African Heritage Dancers and Drummers display musical talents for members of Benning Branch Library
“The sound of drums evokes dancing, in the African heritage dancing was the way that the people could tell what kind of person you were,” said Melvin Deal during his lecture of the history of African drumming and dancing.
Deal, a native Washingtonian and founding director of the African Heritage Dancers and Drummers Company (AHDD), recognized the importance of African song and dance to the progression of the African-American community 55 years ago. Since that time he has worked tirelessly to educate adolescents through the AHDD.
“Our culture is a part of our being,” said Deal.
The Benning Branch Library served as the headquarters for cultural education during the month of February for Black History Month. Ward 7 Arts Collaborative Inc. and the District of Columbia Commission on the Arts and Humanities hosted a variety of events geared towards educating the youth and residents of the D.C. area on the heritage and progression of the African American community. The month-long series of performances and events wrapped up with Deal and the AHDD.
Deal, alongside the elder of the drumming ensemble, Baba Joseph S. Ngwa, and three of his student drummers performed ‘the dance of the strong people’. Played on the djembe drums, the performance brought several members of the crowd to their feet. Amongst the dancing crowd was Ms. Campbell, a veteran dancer for the company who learned how to dance despite her hearing impairment.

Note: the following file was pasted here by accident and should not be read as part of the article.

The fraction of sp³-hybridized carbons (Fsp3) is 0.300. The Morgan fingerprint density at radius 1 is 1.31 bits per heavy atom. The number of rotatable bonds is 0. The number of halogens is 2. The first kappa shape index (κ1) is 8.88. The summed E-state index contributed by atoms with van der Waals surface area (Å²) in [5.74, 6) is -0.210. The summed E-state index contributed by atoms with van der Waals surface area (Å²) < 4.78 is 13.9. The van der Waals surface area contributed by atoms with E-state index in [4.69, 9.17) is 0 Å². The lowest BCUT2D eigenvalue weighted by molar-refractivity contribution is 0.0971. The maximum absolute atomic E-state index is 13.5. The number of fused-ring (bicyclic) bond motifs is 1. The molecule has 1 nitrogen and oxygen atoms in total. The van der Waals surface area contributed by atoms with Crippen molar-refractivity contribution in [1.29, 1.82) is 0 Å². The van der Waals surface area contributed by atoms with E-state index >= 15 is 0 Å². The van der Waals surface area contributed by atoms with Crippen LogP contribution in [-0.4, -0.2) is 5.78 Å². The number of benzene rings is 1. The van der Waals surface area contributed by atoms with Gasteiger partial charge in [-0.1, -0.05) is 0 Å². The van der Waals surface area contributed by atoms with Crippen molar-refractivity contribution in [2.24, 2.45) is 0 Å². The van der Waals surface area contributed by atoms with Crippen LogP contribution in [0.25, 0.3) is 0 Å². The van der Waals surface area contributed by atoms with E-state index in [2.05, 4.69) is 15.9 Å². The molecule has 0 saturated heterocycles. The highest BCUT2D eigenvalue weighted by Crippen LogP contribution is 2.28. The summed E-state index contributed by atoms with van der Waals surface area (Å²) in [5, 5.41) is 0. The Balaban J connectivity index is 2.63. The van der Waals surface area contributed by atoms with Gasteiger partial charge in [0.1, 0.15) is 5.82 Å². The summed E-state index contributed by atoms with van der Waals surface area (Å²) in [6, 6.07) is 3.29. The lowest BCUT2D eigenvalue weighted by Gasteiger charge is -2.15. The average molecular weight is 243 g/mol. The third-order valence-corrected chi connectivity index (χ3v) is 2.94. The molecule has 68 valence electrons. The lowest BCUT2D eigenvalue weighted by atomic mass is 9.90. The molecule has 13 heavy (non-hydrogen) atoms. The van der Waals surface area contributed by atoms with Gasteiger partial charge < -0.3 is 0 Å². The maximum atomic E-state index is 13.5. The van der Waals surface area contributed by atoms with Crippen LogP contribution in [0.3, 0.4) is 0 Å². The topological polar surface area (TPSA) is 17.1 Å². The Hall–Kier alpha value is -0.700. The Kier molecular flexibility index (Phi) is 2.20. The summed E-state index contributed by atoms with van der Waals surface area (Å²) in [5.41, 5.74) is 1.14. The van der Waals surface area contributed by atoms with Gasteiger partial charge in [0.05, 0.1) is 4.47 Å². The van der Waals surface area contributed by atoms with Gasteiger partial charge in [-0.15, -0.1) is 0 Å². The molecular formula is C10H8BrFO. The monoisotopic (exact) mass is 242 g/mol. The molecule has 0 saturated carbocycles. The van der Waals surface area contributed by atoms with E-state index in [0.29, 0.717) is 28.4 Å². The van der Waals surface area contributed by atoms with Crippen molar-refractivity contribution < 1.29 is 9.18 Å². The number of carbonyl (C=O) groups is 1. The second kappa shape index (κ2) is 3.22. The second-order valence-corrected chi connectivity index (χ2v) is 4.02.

“I looked at her and told her you don’t have to be able to hear the music, you should be able to feel it,” said Deal in response to Campbell’s initial concerns.
Those words proved true as Campbell danced the dance of the strong people during the drummer’s performance.
Deal took a moment to recognize the three student drummers: Yao, 15, Vaughn, 12, and Robert, 9. All of the boys are second and third generation students in the company and plan to keep the tradition alive. The three life-long friends and honor roll students expressed how African drumming makes them feel unique.
“Most of my friends have never been exposed to the art of African drumming and they think its weird, sometimes it’s embarrassing, but I will never stop doing it,” says Yao.
Robert talked about a slightly different experience with his peers, “Drumming make me feel safe like I’m in a good environment and I know I am setting a good example because a lot of my friends want to do it because of me.”
The audience closed out the event with a standing ovation.
“The performance was excellent,” said Zakiyah Williams, a resident of the Washington D.C. area. “It was enlightening, uplifting and I was happy to see the youth involved. I’m really happy I came out to the event.”
Visit the African Heritage Dancers and Drummers website www.AHDD.org to get updates on performance locations.